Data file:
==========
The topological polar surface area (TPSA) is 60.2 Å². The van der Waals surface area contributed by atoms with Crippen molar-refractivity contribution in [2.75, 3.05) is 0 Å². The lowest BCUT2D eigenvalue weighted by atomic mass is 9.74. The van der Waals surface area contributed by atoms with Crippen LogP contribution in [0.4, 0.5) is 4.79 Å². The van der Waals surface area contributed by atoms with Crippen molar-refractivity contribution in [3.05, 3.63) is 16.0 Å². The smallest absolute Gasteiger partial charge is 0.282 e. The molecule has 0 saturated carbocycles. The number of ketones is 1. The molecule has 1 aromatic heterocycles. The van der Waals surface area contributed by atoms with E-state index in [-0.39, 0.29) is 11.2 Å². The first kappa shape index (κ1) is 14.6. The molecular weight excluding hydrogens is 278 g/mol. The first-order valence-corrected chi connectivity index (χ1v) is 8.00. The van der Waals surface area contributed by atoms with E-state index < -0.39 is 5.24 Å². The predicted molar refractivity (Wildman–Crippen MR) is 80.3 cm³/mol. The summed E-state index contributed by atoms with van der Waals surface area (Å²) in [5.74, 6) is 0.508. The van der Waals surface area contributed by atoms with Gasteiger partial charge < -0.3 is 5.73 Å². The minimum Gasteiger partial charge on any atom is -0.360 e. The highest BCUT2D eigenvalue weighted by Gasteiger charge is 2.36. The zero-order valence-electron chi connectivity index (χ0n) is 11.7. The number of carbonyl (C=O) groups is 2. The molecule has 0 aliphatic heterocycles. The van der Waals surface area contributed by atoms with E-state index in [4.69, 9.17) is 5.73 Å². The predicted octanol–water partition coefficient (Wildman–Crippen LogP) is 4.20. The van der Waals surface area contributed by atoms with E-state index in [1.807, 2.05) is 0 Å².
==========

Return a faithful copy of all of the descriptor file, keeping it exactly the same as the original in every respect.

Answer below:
The topological polar surface area (TPSA) is 60.2 Å². The van der Waals surface area contributed by atoms with Crippen molar-refractivity contribution in [2.75, 3.05) is 0 Å². The lowest BCUT2D eigenvalue weighted by atomic mass is 9.74. The van der Waals surface area contributed by atoms with Crippen LogP contribution in [0.4, 0.5) is 4.79 Å². The van der Waals surface area contributed by atoms with Crippen molar-refractivity contribution in [3.05, 3.63) is 16.0 Å². The smallest absolute Gasteiger partial charge is 0.282 e. The molecule has 0 saturated carbocycles. The number of ketones is 1. The molecule has 1 aromatic heterocycles. The van der Waals surface area contributed by atoms with E-state index in [-0.39, 0.29) is 11.2 Å². The first kappa shape index (κ1) is 14.6. The molecular weight excluding hydrogens is 278 g/mol. The first-order valence-corrected chi connectivity index (χ1v) is 8.00. The van der Waals surface area contributed by atoms with E-state index < -0.39 is 5.24 Å². The predicted molar refractivity (Wildman–Crippen MR) is 80.3 cm³/mol. The summed E-state index contributed by atoms with van der Waals surface area (Å²) in [5.74, 6) is 0.508. The van der Waals surface area contributed by atoms with Gasteiger partial charge < -0.3 is 5.73 Å². The minimum Gasteiger partial charge on any atom is -0.360 e. The highest BCUT2D eigenvalue weighted by Gasteiger charge is 2.36. The zero-order valence-electron chi connectivity index (χ0n) is 11.7. The number of carbonyl (C=O) groups is 2. The molecule has 0 aliphatic heterocycles. The van der Waals surface area contributed by atoms with E-state index in [4.69, 9.17) is 5.73 Å². The predicted octanol–water partition coefficient (Wildman–Crippen LogP) is 4.20. The van der Waals surface area contributed by atoms with E-state index in [1.807, 2.05) is 0 Å².